The 5th Element #26 Page 2

The disc-loading system is conventional, but table-of-contents loadup and track-access times are a bit on the slow side. One peculiarity is that you don't seem to be able to use the front-panel "next track" button to page through a CD's tracks unless Play has already been pushed. Apart from these minor quibbles, the DVD-2900 performed its tasks without fuss or complaint.

Playing high-quality CDs and SACDs through the DVD-2900 revealed it to be a poised and articulate sonic performer. It projected a very good sense of musical momentum, especially in such dramatically scaled works as Gordon Getty's electrifying cantata about Joan of Arc's last days, Joan and the Bells, paired with Prokofiev's Romeo and Juliet Suite 2, conducted by Alexander Vedernikov with the Russian National Orchestra (PentaTone Classics SACD 5186 017). Getty's style is propulsively cinematic, yet has great economy of gesture. Joan and the Bells packs a wallop far out of proportion to its 20-minute length. Definitely worth investigating!

The overall sonic impressions I garnered over weeks of listening were that the DVD-2900 is articulate without being "analytical," that in terms of timbre it falls on the side of accuracy rather than romanticism, and that its bass performance was energetic but well controlled. If one were listening noncritically and at lower volumes, one would not immediately be able to tell that one was not hearing a player costing many times the DVD-2900's price. However, compared in critical listening head to head with the top-rung Esoteric D70-P70 combination, it did become apparent that the $1000 Denon, as good as it is, fell short of the state of the art in terms of retrieval of ambiance and low-level detail, palpability of soundstage, and continuousness of musical flow. But so would just about everything.

I asked for a review sample of the DVD-2900 because its audio capabilities, at least on paper, seemed promising at the price. I also wanted to compare it with my previous experience with Marantz's SA-8260 CD/SACD-only player, which at the time I considered to have exceptional sound at roughly the same price. (I wrote about the Marantz SA-8260 in the November 2002 "The Fifth Element.") The short answer is that both are excellent; which one you pick will depend largely on your circumstances.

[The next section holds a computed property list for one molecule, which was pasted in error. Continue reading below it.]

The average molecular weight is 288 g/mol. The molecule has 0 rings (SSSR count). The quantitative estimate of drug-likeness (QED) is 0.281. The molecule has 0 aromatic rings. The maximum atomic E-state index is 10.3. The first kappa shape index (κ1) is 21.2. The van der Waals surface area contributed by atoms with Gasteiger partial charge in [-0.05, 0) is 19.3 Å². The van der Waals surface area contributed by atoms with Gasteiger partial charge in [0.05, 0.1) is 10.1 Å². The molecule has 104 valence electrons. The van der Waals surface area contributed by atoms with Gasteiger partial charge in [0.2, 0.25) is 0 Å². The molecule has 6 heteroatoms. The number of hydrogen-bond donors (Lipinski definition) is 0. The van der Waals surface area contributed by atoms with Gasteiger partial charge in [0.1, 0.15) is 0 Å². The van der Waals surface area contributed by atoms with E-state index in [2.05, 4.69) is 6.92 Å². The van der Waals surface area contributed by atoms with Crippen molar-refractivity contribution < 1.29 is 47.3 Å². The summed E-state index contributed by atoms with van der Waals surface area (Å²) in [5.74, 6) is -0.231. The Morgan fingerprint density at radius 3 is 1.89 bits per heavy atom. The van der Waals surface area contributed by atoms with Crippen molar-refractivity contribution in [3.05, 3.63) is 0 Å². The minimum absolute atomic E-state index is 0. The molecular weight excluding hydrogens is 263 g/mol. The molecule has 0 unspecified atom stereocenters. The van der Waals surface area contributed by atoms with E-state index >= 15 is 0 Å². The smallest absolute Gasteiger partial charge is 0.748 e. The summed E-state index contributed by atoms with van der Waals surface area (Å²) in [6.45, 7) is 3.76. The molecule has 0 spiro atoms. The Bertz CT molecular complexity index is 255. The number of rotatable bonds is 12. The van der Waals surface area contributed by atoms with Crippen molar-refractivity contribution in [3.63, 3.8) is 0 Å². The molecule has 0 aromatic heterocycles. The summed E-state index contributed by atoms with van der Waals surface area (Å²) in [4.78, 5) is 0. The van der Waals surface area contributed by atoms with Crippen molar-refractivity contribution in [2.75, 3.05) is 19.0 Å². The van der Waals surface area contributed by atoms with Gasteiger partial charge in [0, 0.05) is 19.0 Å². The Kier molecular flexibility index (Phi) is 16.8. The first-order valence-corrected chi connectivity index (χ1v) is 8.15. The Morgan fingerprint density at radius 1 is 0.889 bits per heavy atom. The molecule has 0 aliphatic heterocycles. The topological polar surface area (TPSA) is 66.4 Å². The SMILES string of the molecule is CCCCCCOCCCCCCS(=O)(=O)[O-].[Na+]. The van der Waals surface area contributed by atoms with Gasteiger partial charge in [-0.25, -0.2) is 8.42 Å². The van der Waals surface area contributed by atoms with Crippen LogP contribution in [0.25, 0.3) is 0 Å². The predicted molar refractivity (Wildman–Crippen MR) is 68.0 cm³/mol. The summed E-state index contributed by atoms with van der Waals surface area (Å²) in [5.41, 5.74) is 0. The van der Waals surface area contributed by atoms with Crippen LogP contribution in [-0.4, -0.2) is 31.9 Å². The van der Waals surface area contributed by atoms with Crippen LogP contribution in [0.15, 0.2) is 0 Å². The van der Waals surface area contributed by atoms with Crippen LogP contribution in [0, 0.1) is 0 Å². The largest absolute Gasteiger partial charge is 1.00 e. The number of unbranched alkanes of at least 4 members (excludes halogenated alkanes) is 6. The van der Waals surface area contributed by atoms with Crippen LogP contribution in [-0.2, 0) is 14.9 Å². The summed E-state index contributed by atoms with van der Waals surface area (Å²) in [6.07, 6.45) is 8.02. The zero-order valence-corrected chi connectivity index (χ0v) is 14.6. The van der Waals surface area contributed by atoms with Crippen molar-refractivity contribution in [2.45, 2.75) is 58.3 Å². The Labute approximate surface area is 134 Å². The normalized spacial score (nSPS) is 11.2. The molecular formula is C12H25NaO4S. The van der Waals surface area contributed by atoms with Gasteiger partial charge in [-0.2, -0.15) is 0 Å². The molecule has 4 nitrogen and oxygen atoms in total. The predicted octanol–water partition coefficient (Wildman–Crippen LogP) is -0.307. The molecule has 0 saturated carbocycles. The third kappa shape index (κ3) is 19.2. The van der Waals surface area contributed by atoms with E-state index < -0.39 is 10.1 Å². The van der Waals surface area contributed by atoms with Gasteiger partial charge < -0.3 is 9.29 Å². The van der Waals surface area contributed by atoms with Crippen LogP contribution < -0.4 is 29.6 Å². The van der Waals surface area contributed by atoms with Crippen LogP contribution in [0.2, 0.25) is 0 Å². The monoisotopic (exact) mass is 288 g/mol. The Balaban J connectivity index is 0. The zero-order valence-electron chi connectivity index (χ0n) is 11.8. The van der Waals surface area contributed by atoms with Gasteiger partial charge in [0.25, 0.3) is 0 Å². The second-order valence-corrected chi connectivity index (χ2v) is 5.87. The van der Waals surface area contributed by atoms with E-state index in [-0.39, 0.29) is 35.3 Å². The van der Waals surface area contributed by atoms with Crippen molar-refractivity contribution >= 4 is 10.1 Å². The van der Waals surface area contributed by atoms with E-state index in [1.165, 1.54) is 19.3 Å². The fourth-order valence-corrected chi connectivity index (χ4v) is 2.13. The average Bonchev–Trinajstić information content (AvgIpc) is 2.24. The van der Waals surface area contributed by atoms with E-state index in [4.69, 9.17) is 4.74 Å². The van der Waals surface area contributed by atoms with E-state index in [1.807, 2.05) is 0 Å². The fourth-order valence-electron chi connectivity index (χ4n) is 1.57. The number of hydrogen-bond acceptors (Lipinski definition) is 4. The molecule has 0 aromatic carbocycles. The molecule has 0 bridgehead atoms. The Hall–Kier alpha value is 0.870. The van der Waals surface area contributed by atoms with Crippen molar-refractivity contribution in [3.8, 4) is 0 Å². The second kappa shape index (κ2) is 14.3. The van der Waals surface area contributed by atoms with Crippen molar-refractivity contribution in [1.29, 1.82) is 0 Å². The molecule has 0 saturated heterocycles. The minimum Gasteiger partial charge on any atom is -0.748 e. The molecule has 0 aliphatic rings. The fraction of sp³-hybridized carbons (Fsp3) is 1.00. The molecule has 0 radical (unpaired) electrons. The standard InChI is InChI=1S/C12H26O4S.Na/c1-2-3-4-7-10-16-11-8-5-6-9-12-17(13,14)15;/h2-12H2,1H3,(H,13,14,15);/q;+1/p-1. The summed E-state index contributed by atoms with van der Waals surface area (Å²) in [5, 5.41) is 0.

Without question, judged by all-around functionality and performance, the Denon DVD-2900 is a bargain. Its audio performance, both "Red Book" and SACD, is very, very good, and it offers the added benefits of not only superb video picture quality from DVDs, but also the flexibility that comes from being able to navigate layers of setup menus using your video display. Although both the Marantz SA-8260 and the Denon DVD-2900 play back multichannel SACDs, the Denon's edge in matters such as bass management should make it especially attractive if you listen to a lot of surround music; that it also plays DVD-A will make it a forgone purchase decision for most.

However, if you do not plan to use the DVD-2900 to watch movies or music videos, and if DVD-A's offerings have not yet tempted you—in other words, if you're going to use a player just to play SACDs and CDs in a two-channel music system—then it's entirely possible that the Marantz's slight edge in tonal lushness, and/or the fact that it has a headphone jack and the Denon does not, will win you over. My only quibbles about the SA-8260 remain that its stablemate the SA-14, at nearly three times the price, sounds perhaps half again as good, and that the SA-8260's default SACD playback choice of "Surround" cannot be reprogrammed.

I should think that Denon's DVD-2900 would be a wonderful, cost-justified upgrade for someone whose CD player is getting on, by which I mean older than five to ten years (on a sliding scale, depending on how good the player was when first purchased), and who wants to be future-proof as far as audio format choices go—at least for the foreseeable future.

Magnepan MMG loudspeaker